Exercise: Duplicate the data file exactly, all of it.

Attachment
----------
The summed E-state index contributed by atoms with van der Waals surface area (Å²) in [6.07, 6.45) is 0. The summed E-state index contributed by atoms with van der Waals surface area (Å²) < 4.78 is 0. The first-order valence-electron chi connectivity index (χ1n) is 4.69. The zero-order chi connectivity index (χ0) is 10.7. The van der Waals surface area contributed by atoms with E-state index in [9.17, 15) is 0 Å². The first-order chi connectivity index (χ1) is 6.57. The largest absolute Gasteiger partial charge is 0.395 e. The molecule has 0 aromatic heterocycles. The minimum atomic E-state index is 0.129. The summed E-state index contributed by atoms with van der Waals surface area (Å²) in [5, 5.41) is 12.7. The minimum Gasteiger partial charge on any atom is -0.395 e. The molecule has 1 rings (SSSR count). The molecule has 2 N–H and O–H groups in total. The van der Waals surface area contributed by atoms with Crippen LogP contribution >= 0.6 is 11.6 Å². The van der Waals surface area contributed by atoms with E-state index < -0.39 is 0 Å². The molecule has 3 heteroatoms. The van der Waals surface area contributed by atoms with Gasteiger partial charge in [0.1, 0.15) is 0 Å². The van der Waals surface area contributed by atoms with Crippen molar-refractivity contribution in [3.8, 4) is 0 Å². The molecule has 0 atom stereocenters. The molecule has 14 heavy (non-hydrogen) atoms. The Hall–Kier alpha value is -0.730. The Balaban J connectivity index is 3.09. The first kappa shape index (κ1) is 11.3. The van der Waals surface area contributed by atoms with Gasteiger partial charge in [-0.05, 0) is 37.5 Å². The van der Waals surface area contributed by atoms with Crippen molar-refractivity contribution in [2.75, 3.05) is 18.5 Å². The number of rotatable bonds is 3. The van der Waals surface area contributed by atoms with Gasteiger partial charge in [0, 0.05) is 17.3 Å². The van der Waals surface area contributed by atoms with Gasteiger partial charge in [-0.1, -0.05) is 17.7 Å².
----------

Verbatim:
The summed E-state index contributed by atoms with van der Waals surface area (Å²) in [6.07, 6.45) is 0. The summed E-state index contributed by atoms with van der Waals surface area (Å²) < 4.78 is 0. The first-order valence-electron chi connectivity index (χ1n) is 4.69. The zero-order chi connectivity index (χ0) is 10.7. The van der Waals surface area contributed by atoms with E-state index in [9.17, 15) is 0 Å². The first-order chi connectivity index (χ1) is 6.57. The largest absolute Gasteiger partial charge is 0.395 e. The molecule has 0 aromatic heterocycles. The minimum atomic E-state index is 0.129. The summed E-state index contributed by atoms with van der Waals surface area (Å²) in [5, 5.41) is 12.7. The minimum Gasteiger partial charge on any atom is -0.395 e. The molecule has 1 rings (SSSR count). The molecule has 2 N–H and O–H groups in total. The van der Waals surface area contributed by atoms with Crippen LogP contribution >= 0.6 is 11.6 Å². The van der Waals surface area contributed by atoms with E-state index < -0.39 is 0 Å². The molecule has 3 heteroatoms. The van der Waals surface area contributed by atoms with Gasteiger partial charge in [0.1, 0.15) is 0 Å². The van der Waals surface area contributed by atoms with Crippen molar-refractivity contribution in [3.8, 4) is 0 Å². The molecule has 0 atom stereocenters. The molecule has 14 heavy (non-hydrogen) atoms. The Hall–Kier alpha value is -0.730. The Balaban J connectivity index is 3.09. The first kappa shape index (κ1) is 11.3. The van der Waals surface area contributed by atoms with Gasteiger partial charge in [-0.05, 0) is 37.5 Å². The van der Waals surface area contributed by atoms with Crippen molar-refractivity contribution in [2.75, 3.05) is 18.5 Å². The number of rotatable bonds is 3. The van der Waals surface area contributed by atoms with Gasteiger partial charge in [0, 0.05) is 17.3 Å². The van der Waals surface area contributed by atoms with Gasteiger partial charge in [-0.1, -0.05) is 17.7 Å².